When DeAndra Cobb raced 68 yards untouched down the left sideline to give Michigan State a 27-10 lead with 8:43 left in the fourth quarter, a few thousand students did something they’ll undoubtedly never do again.

Chelsea Trull
The Michigan football team takes the field before their 45-37 triple-overtime victory over Michigan State on
Oct. 30, 2004. (Tony Ding/Daily)

They left.

“I left right after the field goal but before the onside kick,” Kinesiology junior James Batey said. “I thought it was over, but right when I left I heard this huge eruption from the crowd. I couldn’t get back in, so I ran home and watched the rest of the game on TV.”

Of course, as time passes, fewer and fewer people will admit to abandoning the football team that day. Nobody wants to acknowledge that he or she missed the conclusion of perhaps the greatest game in Michigan Stadium history, when Braylon Edwards caught three touchdown passes to lead Michigan to a win in triple overtime.

“I was just so mad at myself,” Batey said. “I was right up front watching it, and left.”

But if you ask some people, they might tell you that the football team was just teaching everyone a lesson. After the Wolverines fell behind and a sizable chunk of the 111,609 in attendance left, they rewarded the true die-hard fans with a comeback they’ll never forget. The stadium was not full, but it has never been louder, and the fact that the game finished well into the evening made the atmosphere even more special.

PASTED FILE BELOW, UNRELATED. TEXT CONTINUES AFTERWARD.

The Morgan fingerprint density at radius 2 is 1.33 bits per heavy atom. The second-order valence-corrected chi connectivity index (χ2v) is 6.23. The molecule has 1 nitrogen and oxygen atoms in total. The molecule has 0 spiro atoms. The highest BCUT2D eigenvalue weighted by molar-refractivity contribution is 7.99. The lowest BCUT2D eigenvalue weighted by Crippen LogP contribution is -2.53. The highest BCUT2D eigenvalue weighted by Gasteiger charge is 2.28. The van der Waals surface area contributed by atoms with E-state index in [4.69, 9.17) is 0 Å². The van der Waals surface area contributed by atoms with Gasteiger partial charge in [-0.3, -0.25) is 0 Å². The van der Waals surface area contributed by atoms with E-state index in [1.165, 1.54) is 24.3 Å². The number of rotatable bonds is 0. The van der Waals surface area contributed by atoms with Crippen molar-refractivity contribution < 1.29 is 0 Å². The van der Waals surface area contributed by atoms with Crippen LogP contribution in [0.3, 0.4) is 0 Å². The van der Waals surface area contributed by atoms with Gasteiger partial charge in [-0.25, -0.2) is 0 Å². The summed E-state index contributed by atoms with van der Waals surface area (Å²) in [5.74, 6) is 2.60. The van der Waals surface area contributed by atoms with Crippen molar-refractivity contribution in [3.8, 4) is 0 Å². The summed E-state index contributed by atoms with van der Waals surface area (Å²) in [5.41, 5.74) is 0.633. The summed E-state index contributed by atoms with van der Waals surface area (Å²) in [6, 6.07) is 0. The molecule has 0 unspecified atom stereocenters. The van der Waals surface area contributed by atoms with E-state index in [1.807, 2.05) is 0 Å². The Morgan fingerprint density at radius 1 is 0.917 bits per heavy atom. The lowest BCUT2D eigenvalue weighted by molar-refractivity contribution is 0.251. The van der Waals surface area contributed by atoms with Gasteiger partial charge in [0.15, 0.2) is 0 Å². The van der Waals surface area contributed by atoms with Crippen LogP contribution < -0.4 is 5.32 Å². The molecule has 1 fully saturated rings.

And last year’s clash with the Spartans isn’t something that has happened just once or twice. Last season, the Wolverines beat Minnesota in the last minute, in 2003 there was The Game against Ohio State that culminated with the students rushing the field with roses in their hands and, the year before, there was an overtime win over Penn State and a last-second win over Washington.

It’s games like these — with most, if not all, of the student body together in attendance — that explain why the football team is voted the best team in Ann Arbor.

Sure, the ice hockey, wrestling and gymnastics teams had just as much success. And while the football team had a very good season, it won’t be remembered as one of its best. In fact, the Wolverines lost to their two biggest rivals, Notre Dame and Ohio State, as well as the Rose Bowl.

But football games are the only chance for so many students to experience something together. The student section catches a lot of flak for orchestrating the wave while the game is going on and singing along while the marching band plays Bon Jovi’s “Livin’ on a Prayer,” but it’s still a part of what makes a football game so special.

That said, there’s much more than just the 60 minutes of football that makes a Football Saturday in Ann Arbor memorable. For the six or so home games every fall, there is truly something for everyone.

Some people will wake up early to see the marching band make its way into the stadium and then settle into their seats to yell “who cares” when Michigan’s opponent is introduced. Others wake up even earlier to start tailgating or hit up the frats and houses along State Street.

But no matter what people do before the game, after this past season, everyone should now know what not to do during the game.

“I’ve learned my lesson,” Batey said. “I was so mad I didn’t stick it out, so I’m not going to make that mistake again.

“At least, that’s what I’m going to say right now.”

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